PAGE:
Although Web sites like Facebook, Linked In, and Ning are touted as valuable tools for social and professional networking, if users aren’t careful, career-related catastrophes can occur. It bears repeating that no online activity is anonymous, especially with more and more healthcare employers and recruiters visiting these sites to learn about job candidates, says Roberta Renaldy, a senior staffing specialist at Northwestern Memorial Hospital in Chicago.
“They’re becoming your resume before your resume,” Renaldy says of social networking sites.
To keep career opportunities open, hospitalists should avoid dishing out “digital dirt”—aka put-downs—about other people, she says. Vulgarity, unsavory photos, incorrect spelling and grammar, angry online disputes, and dispensing medical advice also are taboo. Even strong points of view on controversial issues can run hospitalists the risk of getting passed over for a job or promotion.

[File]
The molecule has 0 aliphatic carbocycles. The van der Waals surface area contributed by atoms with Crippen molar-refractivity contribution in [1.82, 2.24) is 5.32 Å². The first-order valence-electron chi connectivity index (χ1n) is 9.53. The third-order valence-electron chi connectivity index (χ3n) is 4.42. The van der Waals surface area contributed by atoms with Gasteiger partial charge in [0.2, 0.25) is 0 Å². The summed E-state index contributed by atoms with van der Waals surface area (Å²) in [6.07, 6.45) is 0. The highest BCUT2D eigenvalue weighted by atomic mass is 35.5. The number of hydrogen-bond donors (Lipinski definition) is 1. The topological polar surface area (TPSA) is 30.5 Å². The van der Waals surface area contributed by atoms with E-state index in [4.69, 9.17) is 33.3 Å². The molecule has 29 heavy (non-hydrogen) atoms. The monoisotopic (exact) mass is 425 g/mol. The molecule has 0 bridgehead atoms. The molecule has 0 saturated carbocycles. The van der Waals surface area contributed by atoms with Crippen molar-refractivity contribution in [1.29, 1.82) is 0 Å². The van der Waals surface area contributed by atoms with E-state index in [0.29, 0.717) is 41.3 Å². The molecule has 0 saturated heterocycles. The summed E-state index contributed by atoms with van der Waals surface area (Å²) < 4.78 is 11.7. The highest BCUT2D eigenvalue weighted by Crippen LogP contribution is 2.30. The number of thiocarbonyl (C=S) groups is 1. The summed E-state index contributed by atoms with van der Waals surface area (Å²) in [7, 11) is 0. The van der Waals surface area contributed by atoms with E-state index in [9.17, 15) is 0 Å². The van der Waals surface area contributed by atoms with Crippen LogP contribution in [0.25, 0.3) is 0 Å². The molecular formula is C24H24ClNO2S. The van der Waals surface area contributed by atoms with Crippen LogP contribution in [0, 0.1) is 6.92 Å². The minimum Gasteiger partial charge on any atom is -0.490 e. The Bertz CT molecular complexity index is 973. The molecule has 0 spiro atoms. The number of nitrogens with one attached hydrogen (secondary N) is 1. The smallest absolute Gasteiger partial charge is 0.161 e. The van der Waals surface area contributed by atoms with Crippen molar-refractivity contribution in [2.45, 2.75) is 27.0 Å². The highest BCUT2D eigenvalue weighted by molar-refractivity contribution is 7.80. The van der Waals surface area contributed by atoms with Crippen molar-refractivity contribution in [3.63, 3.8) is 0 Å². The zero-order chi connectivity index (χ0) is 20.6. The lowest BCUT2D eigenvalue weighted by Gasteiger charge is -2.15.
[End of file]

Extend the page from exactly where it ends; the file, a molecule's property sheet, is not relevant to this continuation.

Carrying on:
“Someone might be willing to take this risk, but I encourage people to really think before they express their opinions,” Renaldy says.
On the flip side, hospitalists should create a personal brand that’s compelling and consistent across their social networking profiles, says E. Chandlee Bryan, a certified career coach at the firm Best Fit Forward in New York City. Be accurate about expertise and keep visitors interested by providing constant career updates, she says. Always thank network contacts for the slightest bit of advice, and don’t hesitate to offer others help, Bryan suggests.
Renaldy emphasizes the old-fashioned approach. “Using the Internet is a way to spark a networking relationship, but many times it doesn’t develop the relationship,” she says. “Nothing replaces face-to-face contact in furthering your professional career.”